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Minorities, Willingly Ambitious at Work, Still Feel Excluded Minorities, Willingly Ambitious at Work, Still Feel Excluded

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Minorities, Willingly Ambitious at Work, Still Feel Excluded


Many employees are willing to work themselves up the chain, but minorities particularly feel they encounter extra challenges along the way, a study shows.(AP Photo/Mark Lennihan)

While multicultural employees are more likely than their white counterparts to say they are willing to do whatever it takes to climb the corporate ladder, they continue to feel excluded in the workplace, a new study reveals.

Half of Asians and 42 percent of Hispanics indicate they are “willing to do whatever it takes to get to the top,” compared with 31 percent of whites. About 35 percent of African-Americans express such eagerness, according to findings from a report by the Center for Work-Life Policy, "Vaulting the Color Bar: How Sponsorship Levers Multicultural Professional into Leadership."


As the face of the U.S. workforce continues to look increasingly brown (whites currently make up 71.7 percent of the workforce), employers will need to address feelings of disparity — real and perceived — in hiring and retaining their best talent to compete in an increasingly global economy.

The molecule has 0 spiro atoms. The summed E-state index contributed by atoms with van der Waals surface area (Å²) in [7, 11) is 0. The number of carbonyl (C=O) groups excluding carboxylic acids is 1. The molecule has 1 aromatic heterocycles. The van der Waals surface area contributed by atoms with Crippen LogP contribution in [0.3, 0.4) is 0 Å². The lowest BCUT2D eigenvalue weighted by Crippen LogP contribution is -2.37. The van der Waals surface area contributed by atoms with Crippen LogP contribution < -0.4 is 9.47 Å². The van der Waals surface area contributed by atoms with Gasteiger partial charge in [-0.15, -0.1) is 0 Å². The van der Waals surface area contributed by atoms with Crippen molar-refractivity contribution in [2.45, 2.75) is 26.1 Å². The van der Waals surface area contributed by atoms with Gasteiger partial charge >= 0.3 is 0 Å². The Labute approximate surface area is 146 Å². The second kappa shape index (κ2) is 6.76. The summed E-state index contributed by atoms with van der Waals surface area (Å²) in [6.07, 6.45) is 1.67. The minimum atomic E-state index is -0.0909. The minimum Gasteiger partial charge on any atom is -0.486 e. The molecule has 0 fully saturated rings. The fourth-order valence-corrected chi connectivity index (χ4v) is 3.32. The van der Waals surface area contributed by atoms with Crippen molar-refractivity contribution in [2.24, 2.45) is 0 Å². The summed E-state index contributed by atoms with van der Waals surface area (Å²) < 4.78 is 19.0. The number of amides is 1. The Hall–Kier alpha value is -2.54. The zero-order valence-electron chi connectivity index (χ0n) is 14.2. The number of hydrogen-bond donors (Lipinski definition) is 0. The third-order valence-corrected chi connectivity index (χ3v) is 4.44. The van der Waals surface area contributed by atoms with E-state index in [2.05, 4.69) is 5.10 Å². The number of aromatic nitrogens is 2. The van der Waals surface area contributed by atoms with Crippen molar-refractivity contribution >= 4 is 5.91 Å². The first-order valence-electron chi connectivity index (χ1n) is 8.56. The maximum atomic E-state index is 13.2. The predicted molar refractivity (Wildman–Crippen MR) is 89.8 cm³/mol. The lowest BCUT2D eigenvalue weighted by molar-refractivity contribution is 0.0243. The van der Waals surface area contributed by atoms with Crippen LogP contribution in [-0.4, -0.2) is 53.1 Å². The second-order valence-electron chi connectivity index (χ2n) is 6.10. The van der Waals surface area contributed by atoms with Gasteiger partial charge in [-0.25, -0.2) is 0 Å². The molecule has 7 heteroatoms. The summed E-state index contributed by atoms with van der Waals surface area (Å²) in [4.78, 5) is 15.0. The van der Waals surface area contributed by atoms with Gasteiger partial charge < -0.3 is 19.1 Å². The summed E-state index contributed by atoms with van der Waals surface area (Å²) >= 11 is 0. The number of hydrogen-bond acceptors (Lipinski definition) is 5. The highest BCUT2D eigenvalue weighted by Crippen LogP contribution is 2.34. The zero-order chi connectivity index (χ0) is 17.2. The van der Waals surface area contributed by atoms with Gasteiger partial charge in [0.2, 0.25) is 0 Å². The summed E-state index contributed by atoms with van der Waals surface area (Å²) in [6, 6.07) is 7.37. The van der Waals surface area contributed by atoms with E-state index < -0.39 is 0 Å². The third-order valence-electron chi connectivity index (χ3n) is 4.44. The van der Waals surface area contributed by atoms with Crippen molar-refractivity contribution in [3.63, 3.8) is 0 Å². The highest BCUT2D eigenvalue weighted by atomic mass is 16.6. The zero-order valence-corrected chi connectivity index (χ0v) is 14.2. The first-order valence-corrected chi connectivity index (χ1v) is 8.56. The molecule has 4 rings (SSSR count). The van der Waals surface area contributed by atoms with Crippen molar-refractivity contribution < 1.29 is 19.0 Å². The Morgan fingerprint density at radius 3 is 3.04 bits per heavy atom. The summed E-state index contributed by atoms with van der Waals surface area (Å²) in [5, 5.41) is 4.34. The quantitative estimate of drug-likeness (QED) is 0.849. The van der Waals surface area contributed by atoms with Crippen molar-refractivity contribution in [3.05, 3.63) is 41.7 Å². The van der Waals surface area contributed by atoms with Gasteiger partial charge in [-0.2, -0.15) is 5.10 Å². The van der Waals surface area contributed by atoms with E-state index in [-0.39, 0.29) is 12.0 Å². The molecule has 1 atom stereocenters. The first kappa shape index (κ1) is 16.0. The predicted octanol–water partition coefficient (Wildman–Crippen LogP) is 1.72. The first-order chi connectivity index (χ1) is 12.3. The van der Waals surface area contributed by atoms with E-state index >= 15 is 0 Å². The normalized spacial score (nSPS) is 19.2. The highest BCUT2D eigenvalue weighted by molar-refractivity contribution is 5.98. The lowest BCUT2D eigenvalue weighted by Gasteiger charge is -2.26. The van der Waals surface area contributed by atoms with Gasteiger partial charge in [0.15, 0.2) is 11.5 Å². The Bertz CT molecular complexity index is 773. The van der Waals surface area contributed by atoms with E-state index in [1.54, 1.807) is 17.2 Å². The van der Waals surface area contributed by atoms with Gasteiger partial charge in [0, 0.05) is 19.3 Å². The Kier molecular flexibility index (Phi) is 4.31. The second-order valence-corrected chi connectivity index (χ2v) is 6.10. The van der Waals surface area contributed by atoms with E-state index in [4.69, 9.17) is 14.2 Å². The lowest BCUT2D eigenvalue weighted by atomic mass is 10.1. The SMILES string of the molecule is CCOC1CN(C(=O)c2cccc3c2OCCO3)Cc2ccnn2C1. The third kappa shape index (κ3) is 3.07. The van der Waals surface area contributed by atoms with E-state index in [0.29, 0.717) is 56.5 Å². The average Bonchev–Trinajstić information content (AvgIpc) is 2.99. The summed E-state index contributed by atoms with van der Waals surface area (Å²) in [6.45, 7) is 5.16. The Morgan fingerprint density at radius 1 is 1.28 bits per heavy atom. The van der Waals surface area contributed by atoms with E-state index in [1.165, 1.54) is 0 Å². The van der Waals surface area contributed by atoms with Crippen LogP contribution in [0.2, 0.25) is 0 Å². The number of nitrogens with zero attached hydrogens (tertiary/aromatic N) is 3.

(RELATED: Jury’s Still Out on Approach to Increasing Diversity on the Hill.)

Many black, Latino, and Asian workers say they feel shut out at work, in part, because companies have yet to make people from all ethnic groups feel comfortable. Forty-five percent of Asians say they’ve had to hide their true self to conform to the company’s style.


One black executive likens his workplace experience to a stage. “The corporation for me is a theater, and I try to remember to stay in character,” he notes, according to a Bloomberg report. For fear of being stereotyped as the angry black person, some employees hesitate being direct and assertive, qualities generally viewed positively, leading to what some scholars have termed “bicultural stress,” the story said.

Even more challenging for employers is that a fifth of Latinos and a third of blacks say that a person who looked like them would “never get a top position” in their company. Such attitudes are not without merit: 40 percent of blacks say they have experienced discrimination at work, compared with 5 percent of whites.

Having sponsors, defined by the study as leaders who advocate that staff be given opportunities to showcase their talents, increases the level of satisfaction on the job for people of color. Under the sponsorship model, more than half of blacks say they are satisfied with his or her rate of advancement, contrasting to only 35 percent of blacks without such mentors.

In addition, multicultural executives are more likely to say they feel an obligation to help workers of their same gender or ethnicity than whites. 

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